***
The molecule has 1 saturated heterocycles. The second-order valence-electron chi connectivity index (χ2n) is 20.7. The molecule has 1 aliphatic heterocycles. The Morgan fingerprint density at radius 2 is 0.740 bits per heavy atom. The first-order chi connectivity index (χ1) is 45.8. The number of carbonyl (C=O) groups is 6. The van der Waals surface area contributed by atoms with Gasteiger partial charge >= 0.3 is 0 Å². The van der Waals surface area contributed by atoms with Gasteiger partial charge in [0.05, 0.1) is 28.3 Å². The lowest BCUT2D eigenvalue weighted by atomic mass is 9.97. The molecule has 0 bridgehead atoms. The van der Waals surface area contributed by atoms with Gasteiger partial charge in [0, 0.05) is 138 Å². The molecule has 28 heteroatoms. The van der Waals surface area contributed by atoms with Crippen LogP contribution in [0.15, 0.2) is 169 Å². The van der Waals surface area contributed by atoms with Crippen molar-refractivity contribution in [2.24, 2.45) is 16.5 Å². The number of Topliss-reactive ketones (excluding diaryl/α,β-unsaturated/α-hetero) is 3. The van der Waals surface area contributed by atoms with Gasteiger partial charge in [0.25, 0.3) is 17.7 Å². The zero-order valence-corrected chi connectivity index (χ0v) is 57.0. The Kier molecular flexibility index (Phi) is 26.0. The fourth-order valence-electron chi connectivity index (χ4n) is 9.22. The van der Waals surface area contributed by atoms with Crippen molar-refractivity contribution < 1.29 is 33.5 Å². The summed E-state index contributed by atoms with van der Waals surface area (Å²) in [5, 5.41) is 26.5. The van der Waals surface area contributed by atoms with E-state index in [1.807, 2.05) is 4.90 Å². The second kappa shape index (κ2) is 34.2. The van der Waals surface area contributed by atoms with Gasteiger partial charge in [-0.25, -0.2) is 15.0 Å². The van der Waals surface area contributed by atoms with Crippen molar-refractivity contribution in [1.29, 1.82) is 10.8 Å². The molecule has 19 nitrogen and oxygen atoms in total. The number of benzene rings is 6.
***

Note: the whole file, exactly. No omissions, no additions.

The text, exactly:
The molecule has 1 saturated heterocycles. The second-order valence-electron chi connectivity index (χ2n) is 20.7. The molecule has 1 aliphatic heterocycles. The Morgan fingerprint density at radius 2 is 0.740 bits per heavy atom. The first-order chi connectivity index (χ1) is 45.8. The number of carbonyl (C=O) groups is 6. The van der Waals surface area contributed by atoms with Gasteiger partial charge >= 0.3 is 0 Å². The van der Waals surface area contributed by atoms with Gasteiger partial charge in [0.05, 0.1) is 28.3 Å². The lowest BCUT2D eigenvalue weighted by atomic mass is 9.97. The molecule has 0 bridgehead atoms. The van der Waals surface area contributed by atoms with Gasteiger partial charge in [0, 0.05) is 138 Å². The molecule has 28 heteroatoms. The van der Waals surface area contributed by atoms with Crippen LogP contribution in [0.15, 0.2) is 169 Å². The van der Waals surface area contributed by atoms with Crippen molar-refractivity contribution in [2.24, 2.45) is 16.5 Å². The number of Topliss-reactive ketones (excluding diaryl/α,β-unsaturated/α-hetero) is 3. The van der Waals surface area contributed by atoms with Gasteiger partial charge in [0.25, 0.3) is 17.7 Å². The zero-order valence-corrected chi connectivity index (χ0v) is 57.0. The Kier molecular flexibility index (Phi) is 26.0. The fourth-order valence-electron chi connectivity index (χ4n) is 9.22. The van der Waals surface area contributed by atoms with Crippen molar-refractivity contribution < 1.29 is 33.5 Å². The summed E-state index contributed by atoms with van der Waals surface area (Å²) in [5, 5.41) is 26.5. The van der Waals surface area contributed by atoms with E-state index in [1.807, 2.05) is 4.90 Å². The second kappa shape index (κ2) is 34.2. The van der Waals surface area contributed by atoms with Gasteiger partial charge in [-0.25, -0.2) is 15.0 Å². The van der Waals surface area contributed by atoms with Crippen molar-refractivity contribution in [1.29, 1.82) is 10.8 Å². The molecule has 19 nitrogen and oxygen atoms in total. The number of benzene rings is 6.